bullet2 Royal Field Artillery Officers inspect horses to be requisitioned for military purposes August 1914
bulletTaken over from Donald James Torrance by Glasgow Pub House Trust who appoint new manager, Mr. Grant May 1916
bulletManager instructed NOT to serve anyone from Kirkintilloch November 1922
bulletSold to Mr. Campbell, Glasgow for 2, 950, March 1927
bulletSee:  Coach Company


Lennox Arms Inn.jpg (117174 bytes) 

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Names of former Lennoxtown/Haughhead/Campsie Glen Pubs - Know any more?


bulletWaterloo Vaults
bulletCrown Hotel           -  Campsie Glen. Converted to Red Tub Tearooms, June 1922. 

                                            Between 19336-39, used as training centre by Benny Lynch.

bulletCrow Inn
bulletGlen Tavern
bulletLaigh Inn
bulletLennox Arms
bulletRailway Inn              - Stock sold 6/1/1904
bulletSwan Inn
bulletBurns Tavern
bulletAuld Hoose
bulletHaughhead Inn (Piggery)


Licencing Laws

State control over the sale of alcohol in Britain dates back to legislation, introduced in England in 1498, to deal with the troubles then being caused, particularly in towns, by former soldiers and others displaced during the Wars of the Roses, who frequented ale-houses and led a life based on crime and violence.

However, licensing was not introduced into Scotland until after the Union with England; the first Act, in 1755, extending north  of the border the system which had been developing in England for more than two and a half centuries.

By the end of the 18th century, almost all the main features of liquor licensing as it is known today, had already emerged. No one was allowed to sell alcohol for consumption on the premises unless they had been granted a licence. Licences were granted annually by Justices of the Peace, and restrictions were imposed on the licence holder, principally as to the hours s/he could open for business, but also on a variety of other matters.

During the First World War, a major tightening up of licensing laws took place in an attempt to reduce drinking and concentrate effort on war. Opening hours were reduced, off-sales hours were reduced and the strength of spirit was reduced by 10%, and total production was reduced under a system of central control. Once established, this control was not willingly relinquished, and significant elements of these so called 'temporary' wartime restrictions were continued in a modified form in the 1921 Licensing Acts, and persist today. 

Important changes were made in the way drinking was permitted and organized in Scotland. Control over licensing was removed from Justices of the Peace and given to new boards made up entirely of councillors. The major reform was in the hours during which licensed premises were allowed to open. Previously, opening had been restricted, then the basic hours were extended. Further changes affected Sunday opening, and it was these changes which sometimes caused strife to the people of Lennoxtown . 

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Campsie JP Court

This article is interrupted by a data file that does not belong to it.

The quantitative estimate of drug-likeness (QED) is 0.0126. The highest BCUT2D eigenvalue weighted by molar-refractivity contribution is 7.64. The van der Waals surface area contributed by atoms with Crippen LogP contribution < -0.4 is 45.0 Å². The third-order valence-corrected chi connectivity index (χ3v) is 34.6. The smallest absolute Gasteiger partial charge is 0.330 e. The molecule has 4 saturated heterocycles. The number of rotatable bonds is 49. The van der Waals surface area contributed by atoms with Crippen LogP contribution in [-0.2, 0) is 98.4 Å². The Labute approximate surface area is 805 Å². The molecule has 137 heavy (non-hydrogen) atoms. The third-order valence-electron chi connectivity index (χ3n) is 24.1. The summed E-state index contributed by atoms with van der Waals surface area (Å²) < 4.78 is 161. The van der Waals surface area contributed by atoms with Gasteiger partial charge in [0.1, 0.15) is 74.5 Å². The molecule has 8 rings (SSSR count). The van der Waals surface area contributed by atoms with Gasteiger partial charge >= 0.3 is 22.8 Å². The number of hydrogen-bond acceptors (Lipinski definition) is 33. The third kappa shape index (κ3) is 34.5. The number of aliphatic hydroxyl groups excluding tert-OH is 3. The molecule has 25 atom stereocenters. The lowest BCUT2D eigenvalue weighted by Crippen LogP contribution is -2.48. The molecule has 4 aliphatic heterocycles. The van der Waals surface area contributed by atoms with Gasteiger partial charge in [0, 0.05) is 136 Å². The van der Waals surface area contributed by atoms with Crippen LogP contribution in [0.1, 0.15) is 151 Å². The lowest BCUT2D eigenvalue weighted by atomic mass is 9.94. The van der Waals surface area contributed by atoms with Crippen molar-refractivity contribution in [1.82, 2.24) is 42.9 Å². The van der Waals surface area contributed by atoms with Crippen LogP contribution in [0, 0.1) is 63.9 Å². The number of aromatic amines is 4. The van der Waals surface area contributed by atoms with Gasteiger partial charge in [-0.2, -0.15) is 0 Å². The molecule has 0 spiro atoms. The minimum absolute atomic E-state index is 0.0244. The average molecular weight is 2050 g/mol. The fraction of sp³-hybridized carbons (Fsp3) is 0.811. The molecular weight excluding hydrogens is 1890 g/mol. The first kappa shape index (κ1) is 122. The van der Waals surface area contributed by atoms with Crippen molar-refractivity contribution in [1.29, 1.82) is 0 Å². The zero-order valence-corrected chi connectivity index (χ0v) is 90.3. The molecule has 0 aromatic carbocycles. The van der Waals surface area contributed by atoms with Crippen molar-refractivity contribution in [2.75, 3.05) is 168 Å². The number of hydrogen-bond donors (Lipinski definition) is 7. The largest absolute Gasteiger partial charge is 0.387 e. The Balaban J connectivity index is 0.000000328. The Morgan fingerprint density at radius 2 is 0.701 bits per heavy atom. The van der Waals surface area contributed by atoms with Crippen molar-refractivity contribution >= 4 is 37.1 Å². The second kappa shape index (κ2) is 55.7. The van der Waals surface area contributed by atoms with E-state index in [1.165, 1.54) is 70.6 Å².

Prior to 1962, hotels were only permitted to open on Sundays to supply drinks to 'Bona Fide' travellers, a rule that did more to encourage drunken driving that any other single cause, and  contributed a great deal to the increased crime rate in Lennoxtown. People from Kirkintilloch where there were no public houses, could travel to Lennoxtown and claim to be bona fide travellers, thereby qualifying to drink in the hotels. For many years, Kirkintilloch voted to keep their town 'dry', making it necessary for residents to move to other areas, such as Lennoxtown when they wanted to drink.  There were regular disturbances and breaches of the peace as a result of drinking, and the offenders often had to appear before the Campsie J. P. Court.

One case reported in November 1922, was that of a man being found drunk and incapable in the Main Street, and according to the prosecutor, he was in such a helpless state of intoxication that he had to be locked up. The accused pled guilty to the charge.

 The Chairman said "This is one of those Kirkintilloch men who come over here to get drink." The Assessor then said - "Yes, and you will notice that these dry areas are claiming to have been free from crime, but they come over here and annoy other people." The Chairman continued, "you can't come over here from a dry district and make beasts of yourselves in Lennoxtown. We won't have it." A penalty of 15/- was imposed, with a week to pay. 

At the same sitting three people were charged with being drunk and incapable, and three with breach of the peace. One of those charged was a miner from Waterside who forfeited a pledge of 2 on a charge of having created a breach of the peace by struggling and fighting near the Swan Inn.      Another man, a labourer from West High Street, Kirkintilloch forfeited a pledge of 20/- on a charge of being drunk and incapable in Station Road, Lennoxtown. 

Another man from Woodhead Avenue, Kirkintilloch was charged with being in charge of a vehicle on springs in Main Street, Lennoxtown, after 8 pm without having two lights, Pleading guilty, he explained that he was obliging Mr. David Lawson that day. The lorry had been booked to be at the shooting range at Lennoxtown at 7pm, and if he had got away at that time it would have been all right, but they kept him waiting till the prizes in the shooting competition had been presented. A penalty of 7/6 was imposed.